Testimony by Ricardo C. Byrd
Executive Director, National Association of Neighborhoods
Blue Ribbon Commission on America’s Nuclear Future
October 20, 2011
Recycling Spent Nuclear Fuel: National Association of Neighborhoods – “A Dog in This Fight”
Good Afternoon. My name is Ricardo C. Byrd. I am the Executive Director of the National Association of Neighborhoods (NAN), an organization that started in 1975. I also serve as the Co-Chairperson of the AREVA North America Community Advisory Council. I am not a nuclear policy or scientific expert; but I am an expert in the application of grass roots common sense to environmental public policy questions. America’s nuclear future is crying out for the application of more common sense.
We appreciate the opportunity to appear before you and to comment on the commission’s draft report. This draft report is a good start; however, it is not yet good enough. The report can and must be made better to respond to the need for a clear, time sensitive yet cost effective path for the disposal of the nation’s nuclear waste.
The National Association of Neighborhoods is not new to today’s topic. You might wonder why my organization is interested in spent nuclear fuel; after all, we traditionally focus on grass roots empowerment issues, housing, crime, transportation, environmental justice and jobs. Allow me a moment to explain; almost every major electric utility is accessing our members; ratepayers, customers like you and me; a fee, a tax, for the disposal of nuclear waste. Most Americans have no idea that their monthly electric bill includes a fee dedicated to the disposal of spent nuclear fuel. This stealth electric utility tax comes out of our pockets; and with today’s challenging economy, most of us are struggling to count every penny.
As early as 1996, the National Association of Neighborhoods inquired how the Nuclear Waste Fund was being spent. In 1997 and 1998, we organized, with the support of the Nuclear Energy Institute, delegations of grass roots, minority business and civil rights organizations, to visit Yucca Mountain, the nation’s planned nuclear waste repository. The National Association of Neighborhoods arranged for minority organizations to see the Indian Point Nuclear Plant in 2007; and in 2008 and 2010, my organization participated in two non-traditional stakeholders visits to France, sponsored by AREVA. In France, we were able to see how the French, with almost 80% of their electric power being generated using nuclear power, addressed their spent nuclear fuel issues.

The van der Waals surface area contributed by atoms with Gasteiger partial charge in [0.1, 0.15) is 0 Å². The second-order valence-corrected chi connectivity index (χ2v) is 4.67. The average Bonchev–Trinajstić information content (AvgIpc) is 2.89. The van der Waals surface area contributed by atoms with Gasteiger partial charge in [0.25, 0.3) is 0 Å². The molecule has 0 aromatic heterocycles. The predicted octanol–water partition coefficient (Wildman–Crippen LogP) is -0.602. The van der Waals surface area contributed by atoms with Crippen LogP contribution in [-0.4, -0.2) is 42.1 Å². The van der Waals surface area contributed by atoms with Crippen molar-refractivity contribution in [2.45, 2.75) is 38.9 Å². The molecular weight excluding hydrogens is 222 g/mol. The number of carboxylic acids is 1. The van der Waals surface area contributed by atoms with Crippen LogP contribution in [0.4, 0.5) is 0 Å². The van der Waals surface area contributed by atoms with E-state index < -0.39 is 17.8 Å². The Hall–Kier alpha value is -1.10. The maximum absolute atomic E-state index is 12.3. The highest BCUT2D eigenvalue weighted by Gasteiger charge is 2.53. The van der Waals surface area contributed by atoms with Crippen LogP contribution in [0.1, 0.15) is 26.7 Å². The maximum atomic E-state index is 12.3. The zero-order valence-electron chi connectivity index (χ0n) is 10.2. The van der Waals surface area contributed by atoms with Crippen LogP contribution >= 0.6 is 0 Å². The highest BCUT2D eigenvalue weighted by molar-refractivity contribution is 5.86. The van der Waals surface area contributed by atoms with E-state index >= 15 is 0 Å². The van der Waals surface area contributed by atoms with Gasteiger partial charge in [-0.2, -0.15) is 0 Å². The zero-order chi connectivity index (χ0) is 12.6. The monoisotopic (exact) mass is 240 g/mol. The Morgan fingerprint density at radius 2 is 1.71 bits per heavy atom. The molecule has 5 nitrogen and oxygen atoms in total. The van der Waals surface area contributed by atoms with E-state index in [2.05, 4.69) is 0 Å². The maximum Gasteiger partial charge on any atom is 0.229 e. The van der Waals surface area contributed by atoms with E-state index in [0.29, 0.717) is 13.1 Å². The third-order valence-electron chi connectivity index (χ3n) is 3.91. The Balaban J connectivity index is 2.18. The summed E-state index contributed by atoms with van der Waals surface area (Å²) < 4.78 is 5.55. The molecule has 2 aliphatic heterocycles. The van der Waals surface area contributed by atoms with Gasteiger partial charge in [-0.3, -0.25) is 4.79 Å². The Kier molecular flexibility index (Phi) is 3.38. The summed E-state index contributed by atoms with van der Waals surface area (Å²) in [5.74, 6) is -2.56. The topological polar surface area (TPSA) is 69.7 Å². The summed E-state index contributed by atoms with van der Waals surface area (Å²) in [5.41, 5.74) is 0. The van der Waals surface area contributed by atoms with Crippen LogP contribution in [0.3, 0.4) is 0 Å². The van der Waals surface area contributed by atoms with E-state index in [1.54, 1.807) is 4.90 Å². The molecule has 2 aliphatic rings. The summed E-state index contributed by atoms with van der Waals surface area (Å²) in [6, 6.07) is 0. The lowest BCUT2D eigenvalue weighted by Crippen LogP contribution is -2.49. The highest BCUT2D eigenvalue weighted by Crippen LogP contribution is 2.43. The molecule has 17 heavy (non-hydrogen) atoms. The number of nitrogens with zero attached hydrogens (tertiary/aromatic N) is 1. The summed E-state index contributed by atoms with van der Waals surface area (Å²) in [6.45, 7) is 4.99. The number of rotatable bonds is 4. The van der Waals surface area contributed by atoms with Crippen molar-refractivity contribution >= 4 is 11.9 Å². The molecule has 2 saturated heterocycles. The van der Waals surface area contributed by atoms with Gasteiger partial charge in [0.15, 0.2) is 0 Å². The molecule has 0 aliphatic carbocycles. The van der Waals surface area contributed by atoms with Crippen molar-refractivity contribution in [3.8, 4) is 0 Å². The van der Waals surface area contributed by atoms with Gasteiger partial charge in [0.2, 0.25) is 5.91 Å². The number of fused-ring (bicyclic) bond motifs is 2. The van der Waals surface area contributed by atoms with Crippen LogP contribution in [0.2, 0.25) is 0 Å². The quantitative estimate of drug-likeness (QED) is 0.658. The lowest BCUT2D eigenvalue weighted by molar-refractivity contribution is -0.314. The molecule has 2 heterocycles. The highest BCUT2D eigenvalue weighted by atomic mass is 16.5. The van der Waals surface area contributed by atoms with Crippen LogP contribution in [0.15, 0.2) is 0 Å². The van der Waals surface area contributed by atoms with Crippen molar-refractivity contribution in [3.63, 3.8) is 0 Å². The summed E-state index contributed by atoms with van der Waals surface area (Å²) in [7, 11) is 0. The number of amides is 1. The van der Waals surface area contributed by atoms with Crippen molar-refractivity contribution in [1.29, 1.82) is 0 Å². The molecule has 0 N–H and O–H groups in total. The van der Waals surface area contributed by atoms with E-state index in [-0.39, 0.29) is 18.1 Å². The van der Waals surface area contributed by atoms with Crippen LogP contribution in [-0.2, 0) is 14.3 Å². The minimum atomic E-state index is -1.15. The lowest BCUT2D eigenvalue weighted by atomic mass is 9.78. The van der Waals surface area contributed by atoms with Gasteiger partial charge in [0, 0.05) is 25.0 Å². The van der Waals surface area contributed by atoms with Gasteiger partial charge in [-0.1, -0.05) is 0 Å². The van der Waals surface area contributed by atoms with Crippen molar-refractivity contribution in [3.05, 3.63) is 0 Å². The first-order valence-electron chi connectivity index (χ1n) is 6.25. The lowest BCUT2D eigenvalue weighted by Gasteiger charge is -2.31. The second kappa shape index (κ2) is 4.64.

We are here today because the National Association of Neighborhoods is concerned with how the BRC Draft Report can be made better. We offer three recommendations:
1. Reduce the Size of the Problem
According to the BRC Draft Report, “…At present, nearly all of the nation’s existing inventory of SNF [Spent Nuclear Fuel] is being stored at the reactor sites where it was generated—about three-quarters of it in shielded concrete pools and the remainder in dry casks above ground. The quantity of commercially-generated spent reactor fuel currently being stored in this manner totals close to 65,000 metric tons.” France is reducing the volume of its spent nuclear fuel by approximately 75% by reprocessing it. If the United States used reprocessing, we would have less than 17,000 tons to dispose of.
2. Turn Spent Nuclear Fuel into a Strategic Asset
Reprocessing spent nuclear fuel into new fuel will create a strategic nuclear fuel reserve. This strategy of reprocessing has worked in Europe for over 20 years. Having a nuclear fuel reserve will guarantee supplies that can keep our reactors operating.
3. Push the Restart Button Now - Through the Use of “Off the Shelf” Technology
The National Association of Neighborhoods agrees with the BRC recommendation that we need to move forward with consolidated interim storage capacity. However, we strongly disagree with BRC that there is a need to wait for “new technologies to materialize” before making a decision about reprocessing spent nuclear fuel. The French, the Chinese, the Japanese and the Russians are not waiting “for new technologies to materialize” nor should we.
All of humanity has a dog in this fight for safe, reliable, and affordable sources of clean energy.